## Introduction to Probability Models

Lecture 35

Qi Wang, Department of Statistics

Nov 14, 2018

### Example 1

Heights of Pokémon are Normally Distributed with a mean of 59 inches and a standard deviation of 17 inches.

1. What is the standardized height (z-score) for Blastoise, who is 63 inches tall?
2. Using the Normal Table, find the probability that any Pokémon is taller than Blastoise
3. Knowing that a Pokémon is taller than Blastoise, what is the probability that it is taller than 70 inches?
4. What height corresponds to the top 10% of Pokémon heights?

### Normal Approximation to the Binomial

If a Binomial distribution has a large enough combination of n and p, it behaves much like a Normal distribution, which means we can use the Normal distribution to approximate the original Binomial distribution

• If $X \sim Bin(n, p)$, and $np > 5, n(1 - p) > 5$
• Then we can use $X^\star \sim N(\mu = np, \sigma = \sqrt{np(1-p)})$, to approximate $X$

You may notice that Binomial is Discrete, and Normal is Continuous. This means the approximation comes at a cost of accuracy that we must try to correct. When we use the approximation, we need to perform a continuity correction:

• If you’re looking for: $P(a \le X \le b)$
• Use $P(a - 0.5 < X^\star < b + 0.5)$

# Time for Quiz

## Crosstabs Table/contingency table

### Crosstabs Table/contingency table

• Describes the relationship between two categorical variables.
• Represents a table of counts (can include percentages).

Examples

• Gender versus major
• Political party versus voting status

Sometimes one or both variables are quantitative, but we classify them into categories for data collection and/or analysis. For example, suppose our variables are years of college education and income. We decide to group years of education into four classes: none, some college, Bachelor’s degree, and post-graduate. We also decide to classify annual income in dollars into four classes: $<10,000, 10,000-30,000, 30,001-50,000,$ and $>50,000$.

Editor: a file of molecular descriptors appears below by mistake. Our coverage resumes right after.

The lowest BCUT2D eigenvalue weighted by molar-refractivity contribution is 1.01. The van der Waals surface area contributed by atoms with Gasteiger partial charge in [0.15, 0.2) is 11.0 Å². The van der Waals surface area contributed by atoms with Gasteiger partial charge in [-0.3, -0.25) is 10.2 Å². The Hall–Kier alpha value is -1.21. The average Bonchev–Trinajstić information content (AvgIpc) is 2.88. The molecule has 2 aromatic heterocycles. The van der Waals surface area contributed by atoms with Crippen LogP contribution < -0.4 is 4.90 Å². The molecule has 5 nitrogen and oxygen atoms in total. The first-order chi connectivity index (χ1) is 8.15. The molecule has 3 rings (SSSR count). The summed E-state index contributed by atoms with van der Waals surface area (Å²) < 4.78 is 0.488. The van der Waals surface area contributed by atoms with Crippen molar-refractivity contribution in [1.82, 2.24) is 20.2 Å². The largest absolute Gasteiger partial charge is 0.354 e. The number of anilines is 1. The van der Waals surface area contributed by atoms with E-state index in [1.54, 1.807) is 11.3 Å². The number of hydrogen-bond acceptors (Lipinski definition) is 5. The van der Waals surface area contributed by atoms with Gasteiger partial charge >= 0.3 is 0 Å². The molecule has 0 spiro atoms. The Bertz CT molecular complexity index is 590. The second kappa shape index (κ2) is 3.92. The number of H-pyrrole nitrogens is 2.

### Example 2

An instructor taught four sections of a large statistics course and had the following distribution of grades when the semester was finished.

Grade One Two Three Four Total
A 12 18 10 12
B 26 26 16 16
C 28 20 24 18
D 6 8 20 18
F 4 4 8 12
Total

### Joint Distribution

The joint distribution of the 2 categorical variables is the proportion of total cases in a cell $$Joint Probability = \frac{Total In Cell}{Overall Total}$$ All the joint distributions should add to 1 (or 100%). For example: 18/306 = 0.0588 or 5.88% is the joint distribution for people with grade of A AND Class time One. Joint distributions use or imply “AND”. (i.e intersection)

Fill in the table of Joint distributions:

Grade One Two Three Four Total
A 5.88% 3.92% 16.99%
B 8.50% 5.23% 5.23% 27.45%
C 9.15% 6.54% 7.84% 29.41
D 2.61% 6.54% 5.88% 16.99%
F 1.31% 1.31% 2.61% 9.15%
Total 24.84% 24.84% 25.49% 24.84% 100%

### Marginal Distribution

The marginal distribution allows us to study 1 variable at a time. The marginal distributions of each categorical variable are obtained from row and column totals. Basically we are examining the distributions of a single variable in the two-way table. Marginal distributions allow us to compare the relative frequencies among the levels of a single categorical variable

1. The marginals for the row variable should add to 1 (or 100%).
2. The marginals for the column variable should add to 1 (or 100%)

Find the marginal distribution of Class Time for Example 2

One Two Three Four
Counts
Percents

Find the marginal distribution of Letter Grade for Example 2

A B C D F
Counts
Percents

### Conditional Distribution

In conditional distributions, we find the distribution of one categorical variable given a common level of another categorical variable. Look for key words to indicate a conditional—“given”, “knowing”, etc.

Find the conditional distribution of Letter Grade for Class Time One

A B C D F
Counts
Percents

Find the conditional distribution of Class Time for Letter Grade C.

One Two Three Four
Counts
Percents

### Additional questions for Example 2

1. What percent of students in Class time Four earned a B? Is this joint, conditional or marginal?
2. Of all students earning a B, what proportion were in Class time 4? Is this joint, conditional or marginal
3. What percent of students were enrolled in Class Time 3? Is this joint, conditional or marginal?
4. What proportion of students earned B’s and were in Class time 2? Is this joint, conditional or marginal?